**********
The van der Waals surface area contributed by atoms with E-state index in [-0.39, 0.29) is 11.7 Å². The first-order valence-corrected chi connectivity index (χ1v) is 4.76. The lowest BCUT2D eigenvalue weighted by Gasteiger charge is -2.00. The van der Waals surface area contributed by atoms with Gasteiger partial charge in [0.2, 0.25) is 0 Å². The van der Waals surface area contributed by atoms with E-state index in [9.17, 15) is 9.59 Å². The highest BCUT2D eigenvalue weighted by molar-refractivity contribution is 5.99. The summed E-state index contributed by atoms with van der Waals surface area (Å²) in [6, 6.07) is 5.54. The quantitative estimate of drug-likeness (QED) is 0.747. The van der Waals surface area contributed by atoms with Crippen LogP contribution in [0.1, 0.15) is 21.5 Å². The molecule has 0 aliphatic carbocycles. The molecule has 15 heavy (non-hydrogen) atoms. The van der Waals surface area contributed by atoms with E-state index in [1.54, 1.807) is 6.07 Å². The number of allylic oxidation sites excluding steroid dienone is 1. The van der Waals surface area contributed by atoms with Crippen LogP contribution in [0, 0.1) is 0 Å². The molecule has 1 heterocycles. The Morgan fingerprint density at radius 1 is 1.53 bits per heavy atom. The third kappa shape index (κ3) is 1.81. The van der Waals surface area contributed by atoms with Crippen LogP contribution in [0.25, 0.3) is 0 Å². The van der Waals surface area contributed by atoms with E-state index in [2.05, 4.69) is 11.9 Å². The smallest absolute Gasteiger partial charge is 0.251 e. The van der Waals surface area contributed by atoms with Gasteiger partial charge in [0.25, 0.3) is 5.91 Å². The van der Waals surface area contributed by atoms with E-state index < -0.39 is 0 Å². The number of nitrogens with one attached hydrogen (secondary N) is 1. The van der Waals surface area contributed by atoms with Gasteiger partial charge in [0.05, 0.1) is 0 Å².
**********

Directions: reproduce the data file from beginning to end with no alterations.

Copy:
The van der Waals surface area contributed by atoms with E-state index in [-0.39, 0.29) is 11.7 Å². The first-order valence-corrected chi connectivity index (χ1v) is 4.76. The lowest BCUT2D eigenvalue weighted by Gasteiger charge is -2.00. The van der Waals surface area contributed by atoms with Gasteiger partial charge in [0.2, 0.25) is 0 Å². The van der Waals surface area contributed by atoms with E-state index in [9.17, 15) is 9.59 Å². The highest BCUT2D eigenvalue weighted by molar-refractivity contribution is 5.99. The summed E-state index contributed by atoms with van der Waals surface area (Å²) in [6, 6.07) is 5.54. The quantitative estimate of drug-likeness (QED) is 0.747. The van der Waals surface area contributed by atoms with Crippen LogP contribution in [0.1, 0.15) is 21.5 Å². The molecule has 0 aliphatic carbocycles. The molecule has 15 heavy (non-hydrogen) atoms. The van der Waals surface area contributed by atoms with E-state index in [1.54, 1.807) is 6.07 Å². The number of allylic oxidation sites excluding steroid dienone is 1. The van der Waals surface area contributed by atoms with Crippen LogP contribution in [0, 0.1) is 0 Å². The molecule has 1 heterocycles. The Morgan fingerprint density at radius 1 is 1.53 bits per heavy atom. The third kappa shape index (κ3) is 1.81. The van der Waals surface area contributed by atoms with Crippen LogP contribution in [0.25, 0.3) is 0 Å². The van der Waals surface area contributed by atoms with E-state index in [2.05, 4.69) is 11.9 Å². The smallest absolute Gasteiger partial charge is 0.251 e. The van der Waals surface area contributed by atoms with Gasteiger partial charge in [0.25, 0.3) is 5.91 Å². The van der Waals surface area contributed by atoms with E-state index < -0.39 is 0 Å². The number of nitrogens with one attached hydrogen (secondary N) is 1. The van der Waals surface area contributed by atoms with Gasteiger partial charge in [0.05, 0.1) is 0 Å².